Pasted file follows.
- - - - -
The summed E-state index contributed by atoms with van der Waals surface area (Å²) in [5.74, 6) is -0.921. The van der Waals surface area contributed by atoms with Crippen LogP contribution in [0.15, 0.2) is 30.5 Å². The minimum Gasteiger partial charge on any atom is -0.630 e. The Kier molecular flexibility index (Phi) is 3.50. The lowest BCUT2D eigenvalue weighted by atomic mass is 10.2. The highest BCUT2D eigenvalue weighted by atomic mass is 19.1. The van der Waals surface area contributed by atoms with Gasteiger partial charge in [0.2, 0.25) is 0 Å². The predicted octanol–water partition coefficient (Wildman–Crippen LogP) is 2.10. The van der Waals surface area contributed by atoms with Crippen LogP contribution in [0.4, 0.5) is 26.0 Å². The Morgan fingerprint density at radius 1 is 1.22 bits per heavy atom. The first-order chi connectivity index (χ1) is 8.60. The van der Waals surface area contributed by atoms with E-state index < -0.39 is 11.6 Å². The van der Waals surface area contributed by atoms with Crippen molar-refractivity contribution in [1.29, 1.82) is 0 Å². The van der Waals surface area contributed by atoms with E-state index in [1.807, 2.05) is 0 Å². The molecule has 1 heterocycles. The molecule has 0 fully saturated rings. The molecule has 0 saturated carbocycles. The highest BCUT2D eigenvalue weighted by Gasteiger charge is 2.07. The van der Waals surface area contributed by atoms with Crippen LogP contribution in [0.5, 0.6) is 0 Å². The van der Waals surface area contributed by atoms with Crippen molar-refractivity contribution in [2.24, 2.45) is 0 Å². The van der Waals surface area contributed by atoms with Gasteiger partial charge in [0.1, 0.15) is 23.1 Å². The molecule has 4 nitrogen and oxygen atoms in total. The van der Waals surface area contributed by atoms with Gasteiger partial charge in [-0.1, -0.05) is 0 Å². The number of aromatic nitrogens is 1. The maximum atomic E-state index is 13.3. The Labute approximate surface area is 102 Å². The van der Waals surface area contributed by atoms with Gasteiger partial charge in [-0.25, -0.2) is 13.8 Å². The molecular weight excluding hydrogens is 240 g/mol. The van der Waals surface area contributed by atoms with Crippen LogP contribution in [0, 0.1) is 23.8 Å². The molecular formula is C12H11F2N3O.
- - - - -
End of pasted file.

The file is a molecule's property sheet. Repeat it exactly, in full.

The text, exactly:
The summed E-state index contributed by atoms with van der Waals surface area (Å²) in [5.74, 6) is -0.921. The van der Waals surface area contributed by atoms with Crippen LogP contribution in [0.15, 0.2) is 30.5 Å². The minimum Gasteiger partial charge on any atom is -0.630 e. The Kier molecular flexibility index (Phi) is 3.50. The lowest BCUT2D eigenvalue weighted by atomic mass is 10.2. The highest BCUT2D eigenvalue weighted by atomic mass is 19.1. The van der Waals surface area contributed by atoms with Gasteiger partial charge in [0.2, 0.25) is 0 Å². The predicted octanol–water partition coefficient (Wildman–Crippen LogP) is 2.10. The van der Waals surface area contributed by atoms with Crippen LogP contribution in [0.4, 0.5) is 26.0 Å². The Morgan fingerprint density at radius 1 is 1.22 bits per heavy atom. The first-order chi connectivity index (χ1) is 8.60. The van der Waals surface area contributed by atoms with E-state index < -0.39 is 11.6 Å². The van der Waals surface area contributed by atoms with Crippen molar-refractivity contribution in [1.29, 1.82) is 0 Å². The van der Waals surface area contributed by atoms with E-state index in [1.807, 2.05) is 0 Å². The molecule has 1 heterocycles. The molecule has 0 fully saturated rings. The molecule has 0 saturated carbocycles. The highest BCUT2D eigenvalue weighted by Gasteiger charge is 2.07. The van der Waals surface area contributed by atoms with Crippen LogP contribution in [0.5, 0.6) is 0 Å². The van der Waals surface area contributed by atoms with Crippen molar-refractivity contribution in [2.24, 2.45) is 0 Å². The van der Waals surface area contributed by atoms with Gasteiger partial charge in [0.1, 0.15) is 23.1 Å². The molecule has 4 nitrogen and oxygen atoms in total. The van der Waals surface area contributed by atoms with Gasteiger partial charge in [-0.1, -0.05) is 0 Å². The number of aromatic nitrogens is 1. The maximum atomic E-state index is 13.3. The Labute approximate surface area is 102 Å². The van der Waals surface area contributed by atoms with Gasteiger partial charge in [-0.25, -0.2) is 13.8 Å². The molecular weight excluding hydrogens is 240 g/mol. The van der Waals surface area contributed by atoms with Crippen LogP contribution in [0, 0.1) is 23.8 Å². The molecular formula is C12H11F2N3O.